This article originally appeared on 02.08.18


If you've never driven your car into a lake, thank Gladys West.

She is one of the mathematicians responsible for developing the global positioning system, better known as GPS.

Like many of the black women responsible for American achievements in math and science, West isn't exactly a household name. But after she mentioned her contribution in a biography she wrote for a sorority function, her community turned their attention to this local "hidden figure."

Keep ReadingShow less
Education

Woman without an internal monologue explains what it's like inside her head

“She's broken my mind. I don't even understand what I'm not understanding."

PA Struggles/Youtube

An estimated 50-70% of the population doesn't have an internal monologue.

The notion of living without an internal monologue is a fairly new one. Until psychologist Russell Hurlburt’s studies started coming out in the late 90s, it was widely accepted that everyone had a little voice narrating in their head. Now Hurlburt, who has been studying people's "inner experience" for 40 years, estimates that only 30-50% of the population frequently think this way.

So what about the other 50-70%? What exactly goes on inside their heads from day to day?

In a video interview originally posted in 2020, a woman named Kirsten Carlson gave some insight into this question, sharing how not having an inner dialogue affected her reading and writing, her interactions with others and how she navigates mental challenges like anxiety and depression. It was eye-opening and mind-blowing.
Keep ReadingShow less
Science

Finding the perfect job just got a whole lot easier

Bluecrew uses technology to give workers more control over their job search.

Via Unsplash

Finding a job is never easy. But finding a flexible, shift-based, or part-time job that actually fits your life, pays fair wages, and offers competitive benefits? That can feel downright impossible, especially when you use employment tools and staffing resources designed with only the employer’s needs in mind.

Want to make it easier to find a job that meets your needs? Then you need to check out Bluecrew, a modern staffing solution that helps workers find the flexible employment opportunities they deserve.


Keep ReadingShow less
@boglarkagyorgy/Instagram

"The Trout," performed by Samsung.

One might expect to hear Franz Schubert’s "Die Forelle," more widely known as "The Trout," at the philharmonic orchestra. However, Boglarka Gyorgy noticed her washing machine playing the catchy classical tune. Apparently, this is a feature for a particular Samsung line of washing machines.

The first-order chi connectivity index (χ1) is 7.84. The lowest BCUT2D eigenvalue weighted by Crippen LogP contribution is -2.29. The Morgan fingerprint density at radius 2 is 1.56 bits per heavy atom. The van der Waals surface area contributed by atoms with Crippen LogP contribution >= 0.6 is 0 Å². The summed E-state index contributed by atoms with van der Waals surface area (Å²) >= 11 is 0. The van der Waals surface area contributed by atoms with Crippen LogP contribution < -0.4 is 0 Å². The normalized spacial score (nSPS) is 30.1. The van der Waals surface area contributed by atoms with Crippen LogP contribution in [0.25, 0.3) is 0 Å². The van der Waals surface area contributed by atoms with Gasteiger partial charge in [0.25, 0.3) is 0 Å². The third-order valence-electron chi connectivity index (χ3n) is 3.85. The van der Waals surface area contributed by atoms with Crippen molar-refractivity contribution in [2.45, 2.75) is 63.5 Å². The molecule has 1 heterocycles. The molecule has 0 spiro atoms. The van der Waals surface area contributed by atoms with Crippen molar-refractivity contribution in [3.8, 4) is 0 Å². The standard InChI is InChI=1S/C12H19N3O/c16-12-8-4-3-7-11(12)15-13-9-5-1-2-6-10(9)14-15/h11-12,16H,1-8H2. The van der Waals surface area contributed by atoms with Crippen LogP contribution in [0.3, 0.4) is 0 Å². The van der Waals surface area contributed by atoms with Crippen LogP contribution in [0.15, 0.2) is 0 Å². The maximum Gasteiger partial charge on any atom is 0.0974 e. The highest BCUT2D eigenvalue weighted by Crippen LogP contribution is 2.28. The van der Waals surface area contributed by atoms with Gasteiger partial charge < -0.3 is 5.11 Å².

Being a professional musician herself, she couldn’t resist the urge to grab her violin and perform an impromptu duet with her appliance—and then post it to Instagram, of course. The result was a hilarious, impressive and viral hit.
Keep ReadingShow less
Democracy

Surprising Australian interview from 1974 shows just how weird it was for women to be in a bar

“You think women are going to be shocked by your language—that’s why you don’t want them in here?"

Surprising interview from 1974 shows how weird it was for women to be in a bar.

Once upon a time, things were weird. This is sure to be a sentiment that children of the future will share about the rules and customs of today, but knowing that fact doesn't stop things from the past from seeming a bit strange. In a rediscovered video clip of an Australian *gasp* female reporter in a bar in 1974, it's clear pretty quickly that she's out of place.

It's almost as if she's describing her movements like Steve Irwin would do when approaching a wild animal in its natural habitat. Her tone is even and hushed as she makes her way into the bar telling viewers how she's going to make her way to the barkeep, who also looks to be a woman. So I guess women were allowed to work in bars but not drink in them?

Honestly, that part was a little confusing for me but seemed the norm by the reporter's reaction. But what was not normal was a woman squeezing between men and ordering a drink and the men letting the reporter know that the bar was no place for a woman...unless you're the bartender. Who knows? 1974 was a wild year apparently.

Keep ReadingShow less